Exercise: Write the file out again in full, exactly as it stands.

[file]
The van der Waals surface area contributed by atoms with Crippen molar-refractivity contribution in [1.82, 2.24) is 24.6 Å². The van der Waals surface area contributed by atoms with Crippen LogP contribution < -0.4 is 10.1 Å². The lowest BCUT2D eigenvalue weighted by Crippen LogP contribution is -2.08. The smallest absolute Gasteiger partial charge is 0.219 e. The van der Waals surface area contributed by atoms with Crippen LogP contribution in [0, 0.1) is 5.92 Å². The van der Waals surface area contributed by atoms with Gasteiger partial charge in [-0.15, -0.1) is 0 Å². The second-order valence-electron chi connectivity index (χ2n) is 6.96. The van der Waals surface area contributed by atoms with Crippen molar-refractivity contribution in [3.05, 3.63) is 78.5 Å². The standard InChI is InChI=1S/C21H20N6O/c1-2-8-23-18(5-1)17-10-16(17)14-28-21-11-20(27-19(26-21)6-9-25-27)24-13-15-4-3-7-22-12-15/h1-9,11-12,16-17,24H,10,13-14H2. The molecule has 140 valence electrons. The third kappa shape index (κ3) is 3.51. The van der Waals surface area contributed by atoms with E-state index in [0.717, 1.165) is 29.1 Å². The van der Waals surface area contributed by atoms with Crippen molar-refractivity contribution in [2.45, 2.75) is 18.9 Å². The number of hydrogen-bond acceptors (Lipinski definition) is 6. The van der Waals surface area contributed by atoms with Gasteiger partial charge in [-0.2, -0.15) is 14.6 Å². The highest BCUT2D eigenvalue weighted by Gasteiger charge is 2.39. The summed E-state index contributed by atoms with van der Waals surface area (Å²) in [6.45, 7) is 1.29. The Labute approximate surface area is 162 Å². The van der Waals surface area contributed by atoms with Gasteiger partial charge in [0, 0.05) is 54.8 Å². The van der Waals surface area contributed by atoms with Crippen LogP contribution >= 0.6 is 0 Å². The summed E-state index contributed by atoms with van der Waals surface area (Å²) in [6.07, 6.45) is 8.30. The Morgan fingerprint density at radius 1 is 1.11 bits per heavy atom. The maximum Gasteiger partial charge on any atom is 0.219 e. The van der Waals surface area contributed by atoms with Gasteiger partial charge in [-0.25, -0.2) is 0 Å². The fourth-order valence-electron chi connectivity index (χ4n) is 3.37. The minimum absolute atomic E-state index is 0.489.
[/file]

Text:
The van der Waals surface area contributed by atoms with Crippen molar-refractivity contribution in [1.82, 2.24) is 24.6 Å². The van der Waals surface area contributed by atoms with Crippen LogP contribution < -0.4 is 10.1 Å². The lowest BCUT2D eigenvalue weighted by Crippen LogP contribution is -2.08. The smallest absolute Gasteiger partial charge is 0.219 e. The van der Waals surface area contributed by atoms with Crippen LogP contribution in [0, 0.1) is 5.92 Å². The van der Waals surface area contributed by atoms with Gasteiger partial charge in [-0.15, -0.1) is 0 Å². The second-order valence-electron chi connectivity index (χ2n) is 6.96. The van der Waals surface area contributed by atoms with Crippen molar-refractivity contribution in [3.05, 3.63) is 78.5 Å². The standard InChI is InChI=1S/C21H20N6O/c1-2-8-23-18(5-1)17-10-16(17)14-28-21-11-20(27-19(26-21)6-9-25-27)24-13-15-4-3-7-22-12-15/h1-9,11-12,16-17,24H,10,13-14H2. The molecule has 140 valence electrons. The third kappa shape index (κ3) is 3.51. The van der Waals surface area contributed by atoms with E-state index in [0.717, 1.165) is 29.1 Å². The van der Waals surface area contributed by atoms with Crippen molar-refractivity contribution in [2.45, 2.75) is 18.9 Å². The number of hydrogen-bond acceptors (Lipinski definition) is 6. The van der Waals surface area contributed by atoms with Gasteiger partial charge in [-0.2, -0.15) is 14.6 Å². The highest BCUT2D eigenvalue weighted by Gasteiger charge is 2.39. The summed E-state index contributed by atoms with van der Waals surface area (Å²) in [6.45, 7) is 1.29. The Labute approximate surface area is 162 Å². The van der Waals surface area contributed by atoms with Gasteiger partial charge in [0, 0.05) is 54.8 Å². The van der Waals surface area contributed by atoms with Crippen LogP contribution >= 0.6 is 0 Å². The summed E-state index contributed by atoms with van der Waals surface area (Å²) in [6.07, 6.45) is 8.30. The Morgan fingerprint density at radius 1 is 1.11 bits per heavy atom. The maximum Gasteiger partial charge on any atom is 0.219 e. The van der Waals surface area contributed by atoms with Gasteiger partial charge in [-0.25, -0.2) is 0 Å². The fourth-order valence-electron chi connectivity index (χ4n) is 3.37. The minimum absolute atomic E-state index is 0.489.